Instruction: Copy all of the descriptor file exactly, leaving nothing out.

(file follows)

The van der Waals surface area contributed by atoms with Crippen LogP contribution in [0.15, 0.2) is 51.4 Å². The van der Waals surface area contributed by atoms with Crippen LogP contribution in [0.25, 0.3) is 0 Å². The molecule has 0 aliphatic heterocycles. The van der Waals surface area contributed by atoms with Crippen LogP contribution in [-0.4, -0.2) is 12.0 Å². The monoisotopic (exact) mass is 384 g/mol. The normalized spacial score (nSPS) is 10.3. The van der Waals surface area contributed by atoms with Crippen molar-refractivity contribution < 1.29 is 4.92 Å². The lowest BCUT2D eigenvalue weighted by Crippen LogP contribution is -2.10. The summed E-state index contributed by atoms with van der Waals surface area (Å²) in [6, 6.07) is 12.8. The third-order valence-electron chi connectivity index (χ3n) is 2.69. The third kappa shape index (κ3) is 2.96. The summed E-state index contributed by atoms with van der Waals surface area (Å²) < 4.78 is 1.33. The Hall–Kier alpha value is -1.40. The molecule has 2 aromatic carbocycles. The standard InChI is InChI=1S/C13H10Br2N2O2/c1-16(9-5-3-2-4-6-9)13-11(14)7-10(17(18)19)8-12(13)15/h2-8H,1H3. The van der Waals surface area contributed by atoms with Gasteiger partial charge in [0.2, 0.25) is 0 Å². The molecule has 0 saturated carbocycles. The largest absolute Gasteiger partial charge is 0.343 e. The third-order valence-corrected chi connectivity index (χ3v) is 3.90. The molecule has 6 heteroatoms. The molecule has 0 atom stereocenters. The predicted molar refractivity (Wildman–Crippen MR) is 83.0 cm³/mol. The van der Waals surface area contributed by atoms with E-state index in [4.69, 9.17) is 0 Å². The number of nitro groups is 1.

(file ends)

The van der Waals surface area contributed by atoms with Crippen LogP contribution in [0.15, 0.2) is 51.4 Å². The van der Waals surface area contributed by atoms with Crippen LogP contribution in [0.25, 0.3) is 0 Å². The molecule has 0 aliphatic heterocycles. The van der Waals surface area contributed by atoms with Crippen LogP contribution in [-0.4, -0.2) is 12.0 Å². The monoisotopic (exact) mass is 384 g/mol. The normalized spacial score (nSPS) is 10.3. The van der Waals surface area contributed by atoms with Crippen molar-refractivity contribution < 1.29 is 4.92 Å². The lowest BCUT2D eigenvalue weighted by Crippen LogP contribution is -2.10. The summed E-state index contributed by atoms with van der Waals surface area (Å²) in [6, 6.07) is 12.8. The third-order valence-electron chi connectivity index (χ3n) is 2.69. The third kappa shape index (κ3) is 2.96. The summed E-state index contributed by atoms with van der Waals surface area (Å²) < 4.78 is 1.33. The Hall–Kier alpha value is -1.40. The molecule has 2 aromatic carbocycles. The standard InChI is InChI=1S/C13H10Br2N2O2/c1-16(9-5-3-2-4-6-9)13-11(14)7-10(17(18)19)8-12(13)15/h2-8H,1H3. The van der Waals surface area contributed by atoms with Gasteiger partial charge in [0.2, 0.25) is 0 Å². The molecule has 0 saturated carbocycles. The largest absolute Gasteiger partial charge is 0.343 e. The third-order valence-corrected chi connectivity index (χ3v) is 3.90. The molecule has 6 heteroatoms. The molecule has 0 atom stereocenters. The predicted molar refractivity (Wildman–Crippen MR) is 83.0 cm³/mol. The van der Waals surface area contributed by atoms with E-state index in [4.69, 9.17) is 0 Å². The number of nitro groups is 1.